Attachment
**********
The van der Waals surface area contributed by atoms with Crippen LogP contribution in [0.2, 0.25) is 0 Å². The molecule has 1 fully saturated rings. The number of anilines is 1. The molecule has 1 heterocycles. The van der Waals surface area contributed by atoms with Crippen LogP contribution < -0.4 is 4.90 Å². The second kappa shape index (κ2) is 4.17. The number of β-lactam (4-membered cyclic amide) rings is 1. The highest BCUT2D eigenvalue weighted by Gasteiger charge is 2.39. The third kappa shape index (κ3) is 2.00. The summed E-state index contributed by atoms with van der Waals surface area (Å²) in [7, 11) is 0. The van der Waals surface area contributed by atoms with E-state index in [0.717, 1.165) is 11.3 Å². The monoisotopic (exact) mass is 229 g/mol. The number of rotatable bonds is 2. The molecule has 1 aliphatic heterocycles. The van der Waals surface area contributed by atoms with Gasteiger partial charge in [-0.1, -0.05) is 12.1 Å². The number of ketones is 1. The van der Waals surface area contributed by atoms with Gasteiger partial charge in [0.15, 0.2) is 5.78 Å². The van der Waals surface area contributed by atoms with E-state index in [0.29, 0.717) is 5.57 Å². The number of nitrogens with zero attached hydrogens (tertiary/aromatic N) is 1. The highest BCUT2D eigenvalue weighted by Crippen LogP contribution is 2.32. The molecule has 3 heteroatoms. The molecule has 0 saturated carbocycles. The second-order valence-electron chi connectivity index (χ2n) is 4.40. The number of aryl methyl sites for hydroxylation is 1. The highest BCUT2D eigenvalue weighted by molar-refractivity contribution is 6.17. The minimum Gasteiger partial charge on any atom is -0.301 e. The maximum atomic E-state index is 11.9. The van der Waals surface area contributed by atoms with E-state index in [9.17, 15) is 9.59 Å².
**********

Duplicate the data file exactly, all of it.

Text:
The van der Waals surface area contributed by atoms with Crippen LogP contribution in [0.2, 0.25) is 0 Å². The molecule has 1 fully saturated rings. The number of anilines is 1. The molecule has 1 heterocycles. The van der Waals surface area contributed by atoms with Crippen LogP contribution < -0.4 is 4.90 Å². The second kappa shape index (κ2) is 4.17. The number of β-lactam (4-membered cyclic amide) rings is 1. The highest BCUT2D eigenvalue weighted by Gasteiger charge is 2.39. The third kappa shape index (κ3) is 2.00. The summed E-state index contributed by atoms with van der Waals surface area (Å²) in [7, 11) is 0. The van der Waals surface area contributed by atoms with E-state index in [0.717, 1.165) is 11.3 Å². The monoisotopic (exact) mass is 229 g/mol. The number of rotatable bonds is 2. The molecule has 1 aliphatic heterocycles. The van der Waals surface area contributed by atoms with Gasteiger partial charge in [-0.1, -0.05) is 12.1 Å². The number of ketones is 1. The van der Waals surface area contributed by atoms with Gasteiger partial charge in [0.15, 0.2) is 5.78 Å². The van der Waals surface area contributed by atoms with E-state index in [0.29, 0.717) is 5.57 Å². The number of nitrogens with zero attached hydrogens (tertiary/aromatic N) is 1. The highest BCUT2D eigenvalue weighted by Crippen LogP contribution is 2.32. The molecule has 3 heteroatoms. The molecule has 0 saturated carbocycles. The second-order valence-electron chi connectivity index (χ2n) is 4.40. The number of aryl methyl sites for hydroxylation is 1. The highest BCUT2D eigenvalue weighted by molar-refractivity contribution is 6.17. The minimum Gasteiger partial charge on any atom is -0.301 e. The maximum atomic E-state index is 11.9. The van der Waals surface area contributed by atoms with E-state index in [9.17, 15) is 9.59 Å².